4. Yes, you can certainly buy a MUCH better system for editing. (see next)
5. Yes, the Mini will feel much slower than a Dual 2.5Ghz G5 with a Serial RAID Boot, 8gig of RAM, an ATI X800XT and Fibre Channel XRaid storage.
6. Yes, you will have to do a few work-arounds on the Mini because of it's limited Firewire ports. (or rather, port)
7. NO, Apple did not have professional video editing in mind when they designed the Mac Mini.
Apple was thinking more along the lines of Ellen Feiss and friends. People who spent more money on their iPod (if that makes any sense). It seems strange to me that there are users out there that will spend up to $600 on an iPod and complain that the Macintosh computer is too expensive (pre Mini era). Oh well, to each his own. (just an FYI, Apple sold 4.5 MILLION iPods for christmas this year!)
If you want to get a taste of Macintosh this is an easy option. If you still need to buy a monitor and mouse and keyboard to go with it, you would be better off buying an iMac, but "most" people aren't smart enough to figure that out.
January 17th, 2005, 09:59 AM
Or for $800 you could buy an eMac which comes complete with screen, keyboard, mouse, two firewire ports and also has a 1.25ghz G4 http://www.apple.com/emac/specs.html
January 17th, 2005, 02:17 PM
The eMac has a better Hard Drive too in terms of speed. So now you have quite a few options... really the mini is for people that are a) willing to spend more for style or b) people with their own peripherals. Otherwise, the eMac makes more sense or for more power, the iMac. It is a nice lineup at the low end now. The big question I have is will the mini be a lure to get people into stores and then up-sell them to other computers? The big gap is between the eMac and iMac, not the mini and the eMac... those bottom 2 are budget computers and the iMac with easier upgradability will be the computer for the longer time investment.
While some FW hard drives and cameras won't play nice on a single FW port, many should. There is plenty of bandwidth there. In the end, one port or 2, you are using 1 bus to the computer so it shouldn't make too big of a difference.
January 17th, 2005, 05:27 PM
My reason for the mini mac is that the price is rather low, however I understand how the emac is a better value, I already have all my peripherals and want to connect it to my 19 inch LCD which has two inputs and then switch between my pc and mini mac for strictly FCP HD and itunes use. The 17inch CRT emac just takes up too much damned space and I don't want an extra monitor cluttering up my already cluttered work space. I think I'm opting for the 1.4 to get the most I can out of this little dude and my 1 gig stick of memory should be coming in the mail soon - I'm excited to see how my entry into the mac world is :)
January 17th, 2005, 05:50 PM
That makes perfect sense Bryan. I hope you'll report back to us with your impressions after you've put the mini through its paces!
January 18th, 2005, 10:59 PM
thanks for the replies guys, really appreciated :)
January 22nd, 2005, 04:27 AM
Bryan, it's 4 days later now. Got your mac-mini yet? ;)
I am actually intererested in this little bugger myself. I am a PC boy, but I hate them - it's just been the stupid price of a fast desktop Mac that's stopped me going that way and my 2.8Ghz PC is more than fast enough for anything I do, so no drive to upgrade/switch.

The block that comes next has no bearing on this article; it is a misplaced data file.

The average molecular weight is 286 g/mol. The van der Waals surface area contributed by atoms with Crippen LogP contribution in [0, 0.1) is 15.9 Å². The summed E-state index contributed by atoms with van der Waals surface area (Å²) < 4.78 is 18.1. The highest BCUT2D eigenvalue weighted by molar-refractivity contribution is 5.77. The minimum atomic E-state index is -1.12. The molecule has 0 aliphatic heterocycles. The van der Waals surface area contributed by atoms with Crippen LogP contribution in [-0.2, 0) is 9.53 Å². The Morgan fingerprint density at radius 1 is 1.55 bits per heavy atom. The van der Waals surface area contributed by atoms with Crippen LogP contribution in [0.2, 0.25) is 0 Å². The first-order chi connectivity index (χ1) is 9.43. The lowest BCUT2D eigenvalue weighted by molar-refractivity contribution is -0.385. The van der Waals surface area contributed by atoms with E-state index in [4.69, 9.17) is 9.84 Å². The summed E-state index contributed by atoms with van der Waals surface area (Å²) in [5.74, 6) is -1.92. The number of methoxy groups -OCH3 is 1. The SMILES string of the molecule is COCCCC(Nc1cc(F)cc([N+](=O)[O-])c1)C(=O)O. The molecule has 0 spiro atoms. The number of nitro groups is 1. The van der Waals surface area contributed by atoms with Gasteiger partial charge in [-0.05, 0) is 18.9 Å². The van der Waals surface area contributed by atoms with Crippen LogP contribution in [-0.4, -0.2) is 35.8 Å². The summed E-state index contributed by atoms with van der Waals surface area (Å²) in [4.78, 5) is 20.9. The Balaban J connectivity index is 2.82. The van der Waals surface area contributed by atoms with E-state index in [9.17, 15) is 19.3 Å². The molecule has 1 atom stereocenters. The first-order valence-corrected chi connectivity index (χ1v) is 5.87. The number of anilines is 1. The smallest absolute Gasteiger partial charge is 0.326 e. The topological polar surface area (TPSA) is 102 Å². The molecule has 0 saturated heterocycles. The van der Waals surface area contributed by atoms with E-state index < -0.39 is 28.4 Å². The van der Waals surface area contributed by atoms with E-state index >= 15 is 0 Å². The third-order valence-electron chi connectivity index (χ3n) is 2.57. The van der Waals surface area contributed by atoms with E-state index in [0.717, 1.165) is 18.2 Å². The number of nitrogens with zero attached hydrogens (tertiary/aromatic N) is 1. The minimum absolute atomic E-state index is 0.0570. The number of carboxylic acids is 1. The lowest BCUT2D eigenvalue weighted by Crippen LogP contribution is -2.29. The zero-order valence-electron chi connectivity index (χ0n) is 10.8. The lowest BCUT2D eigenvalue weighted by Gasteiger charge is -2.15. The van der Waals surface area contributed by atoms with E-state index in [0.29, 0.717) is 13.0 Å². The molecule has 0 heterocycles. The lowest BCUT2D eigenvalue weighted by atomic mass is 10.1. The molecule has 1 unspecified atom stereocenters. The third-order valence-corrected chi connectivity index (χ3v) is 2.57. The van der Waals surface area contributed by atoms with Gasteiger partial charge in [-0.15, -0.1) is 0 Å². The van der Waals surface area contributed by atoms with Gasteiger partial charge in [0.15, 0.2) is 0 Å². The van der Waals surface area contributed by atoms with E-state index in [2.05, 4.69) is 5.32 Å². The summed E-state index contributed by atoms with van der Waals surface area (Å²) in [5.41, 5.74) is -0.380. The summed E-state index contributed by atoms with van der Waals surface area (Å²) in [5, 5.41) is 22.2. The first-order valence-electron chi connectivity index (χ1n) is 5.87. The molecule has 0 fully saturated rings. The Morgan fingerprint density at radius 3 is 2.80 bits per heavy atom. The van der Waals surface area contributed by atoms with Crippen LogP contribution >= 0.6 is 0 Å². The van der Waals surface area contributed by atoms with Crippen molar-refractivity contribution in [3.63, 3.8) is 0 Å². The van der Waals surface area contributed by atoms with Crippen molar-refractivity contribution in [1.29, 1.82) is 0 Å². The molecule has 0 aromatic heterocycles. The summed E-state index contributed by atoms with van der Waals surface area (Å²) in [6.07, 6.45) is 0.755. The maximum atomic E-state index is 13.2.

Now though, for about NZ$1000 I can try a Mac and see if I like the platform. Use it for everything except my video editing and keep my PC for that. Although I'd love to try FCP......
Can't wait to see how thing work out for you Bryan.
January 22nd, 2005, 08:48 AM
Looks like you may have to wait a little longer for that mini...http://www.thestreet.com/_yahoo/tech/hardware/10204618.html?cm_ven=YAHOO&cm_cat=FREE&cm_ite=NAOrders placed on the company's Web site for the Mac mini may take three to four weeks to ship, the company warns.
January 22nd, 2005, 11:24 AM
Another point to be made is the portability benefits. I can think of at least 10 w/o trying . To have a whole inprocess or finished project in that form factor has alot of potential . Everyone I know has a 19" monitor in their home or office . It's about half of the weight of a 17" LT and alot easier to carry , not to mention the price . Also , usually carrying DT's across international borders is a pain in the tuckus . For artists , art galleries , museums or anyone involved in video or digital photography for multimedia presentation , it's a jewel. Not to mention I can carry it in and out of Mexico without the aduana hitting me up for a bribe, I'll buy one in the next few months for sure! However, I'll probably run fce instead of pro . And who knows , maybe the new imovie will be sooo cool ( the less technology there is between the vision and the completion , the more perfect the work - my humble opinion ). But , I think if you want to run pro , your better off getting a new imac . If you don't need to expand and you can afford to put 1.5 or 2 gigs of ram in the imac , it also is the perfect high end machine - 2 grand with a 20" lcd . Yes the mini for video users WILL cost more than $500 - I'd buy the 80gig drive , airport and bluetooth and get at least 512 ram ( ram cost for this machine will come down fast and there will be good instruction on how to do it yourself ) I'd also bypass the superdrive and opt for a lacie dvd burner instead ( only $100 more )But the mini is going to be in my pocket soon . I predict they become so ubiquitous, they'll replace the dollar-Kurth
January 22nd, 2005, 03:42 PM
Hey Guys - well I tried to order one last week but it listed a Feb 14th ship date so I waited in line at my local MAC store (I felt awfully weird, like a traitor) early this morning and got one of around 20 -30 that were available (they sold out in the first rush of people after opening the doors!, I ended up getting the 1.4). Also, I installed the 1 gig of memory this afternoon which is not difficult, just a bit scary at first, it takes some force and tools. Anyways, my bday is tommorow so I'm going to be busy all today and tommorow so Monday, I'm going to give a proper review with pics and anecdotes etc. so stay tuned for that. - Just as a quick teaser though, I must say I'm very impressed, but more later ;) .
January 22nd, 2005, 09:32 PM
Great stuff Bryan - and Happy Birthday!